We at FTF think it’s safer to sleep on the airport grounds, under the supervision of airline personnel, than to leave with a stranger. Besides, at some airports, there are really cool things to do overnight, and camping out is always an adventure.

So kids, enjoy your trip and send us your tips for keeping kids amused on long plane flights!

Understanding Airline Escort Fees & Rules

Most airlines have increased their fees and tightened restrictions for escorting Unaccompanied Minors. We read on Chris Elliott’s blog about a family who was charged an escort fee on Hawaiian Airlines because the mother and one child were sitting in First Class and two other children were sitting in coach, on the same flight.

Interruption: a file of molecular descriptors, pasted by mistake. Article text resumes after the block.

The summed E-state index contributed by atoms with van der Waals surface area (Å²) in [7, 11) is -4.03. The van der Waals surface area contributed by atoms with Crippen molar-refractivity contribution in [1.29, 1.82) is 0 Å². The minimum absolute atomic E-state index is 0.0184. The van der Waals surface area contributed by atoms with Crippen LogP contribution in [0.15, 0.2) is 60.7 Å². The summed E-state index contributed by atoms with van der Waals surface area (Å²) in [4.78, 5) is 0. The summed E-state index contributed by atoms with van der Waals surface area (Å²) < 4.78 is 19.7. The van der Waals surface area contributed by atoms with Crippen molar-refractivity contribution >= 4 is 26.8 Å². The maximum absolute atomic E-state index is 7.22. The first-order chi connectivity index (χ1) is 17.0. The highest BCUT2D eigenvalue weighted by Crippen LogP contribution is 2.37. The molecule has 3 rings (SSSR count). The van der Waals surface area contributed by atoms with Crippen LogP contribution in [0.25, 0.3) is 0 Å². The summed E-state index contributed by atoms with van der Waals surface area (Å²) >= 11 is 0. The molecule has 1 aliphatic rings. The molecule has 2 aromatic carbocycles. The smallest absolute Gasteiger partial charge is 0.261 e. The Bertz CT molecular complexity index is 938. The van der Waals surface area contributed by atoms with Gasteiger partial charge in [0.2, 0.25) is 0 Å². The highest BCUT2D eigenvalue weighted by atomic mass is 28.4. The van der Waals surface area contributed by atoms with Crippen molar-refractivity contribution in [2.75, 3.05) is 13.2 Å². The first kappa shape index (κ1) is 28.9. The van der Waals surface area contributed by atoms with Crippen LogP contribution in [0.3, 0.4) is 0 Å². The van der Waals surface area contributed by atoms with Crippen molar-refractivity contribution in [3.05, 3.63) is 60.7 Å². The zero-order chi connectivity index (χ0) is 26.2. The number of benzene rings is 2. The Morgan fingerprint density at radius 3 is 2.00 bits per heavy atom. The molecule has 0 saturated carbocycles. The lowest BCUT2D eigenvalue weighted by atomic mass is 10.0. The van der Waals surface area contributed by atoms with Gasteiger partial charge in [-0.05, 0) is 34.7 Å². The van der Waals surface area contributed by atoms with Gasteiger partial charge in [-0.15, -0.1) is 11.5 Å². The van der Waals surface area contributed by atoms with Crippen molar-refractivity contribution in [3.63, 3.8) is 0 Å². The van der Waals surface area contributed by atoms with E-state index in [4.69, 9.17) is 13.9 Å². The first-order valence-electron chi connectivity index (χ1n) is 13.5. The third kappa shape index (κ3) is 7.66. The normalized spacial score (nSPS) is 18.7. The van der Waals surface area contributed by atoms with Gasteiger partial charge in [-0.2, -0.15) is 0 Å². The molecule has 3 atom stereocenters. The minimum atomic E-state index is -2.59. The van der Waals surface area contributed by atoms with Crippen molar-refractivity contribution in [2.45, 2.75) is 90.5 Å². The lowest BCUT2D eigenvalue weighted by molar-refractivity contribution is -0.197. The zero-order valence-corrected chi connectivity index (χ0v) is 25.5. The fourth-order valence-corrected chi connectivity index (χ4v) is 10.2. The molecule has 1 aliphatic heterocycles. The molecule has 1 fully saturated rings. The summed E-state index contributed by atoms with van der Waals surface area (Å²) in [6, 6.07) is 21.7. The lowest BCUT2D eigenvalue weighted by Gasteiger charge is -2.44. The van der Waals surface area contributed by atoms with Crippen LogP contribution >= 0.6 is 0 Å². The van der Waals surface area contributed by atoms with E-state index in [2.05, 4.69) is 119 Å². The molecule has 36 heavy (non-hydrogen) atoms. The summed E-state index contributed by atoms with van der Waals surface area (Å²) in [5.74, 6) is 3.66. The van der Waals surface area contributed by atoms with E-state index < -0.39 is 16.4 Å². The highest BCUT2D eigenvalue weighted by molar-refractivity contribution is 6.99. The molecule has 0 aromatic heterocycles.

Even with a paid escort, the minimum age for UMs on all “direct” (non-stop or stops without change of planes) flights is 5 years. “Connecting flights” with an older minimum age, are those in which the passenger must change planes. Most airlines will no longer allow any UMs to change planes to another carrier; to change planes with the same carrier if it requires land transportation between airport terminals; or to fly on the last connecting flight of the day.

On most airlines, UM tickets cannot be purchased online, so book your child’s trip, but allow plenty of time at the airport to pay the extra fees. Many airlines require proof of child’s age before accepting him/her as a passenger, so have passports or birth certificates handy. The ripoff:  Some airlines charge the same fees in US$ or CDN$ or in Euros, making international flights super expensive. The bargain: A single fee often applies to siblings or companions flying on the same itinerary.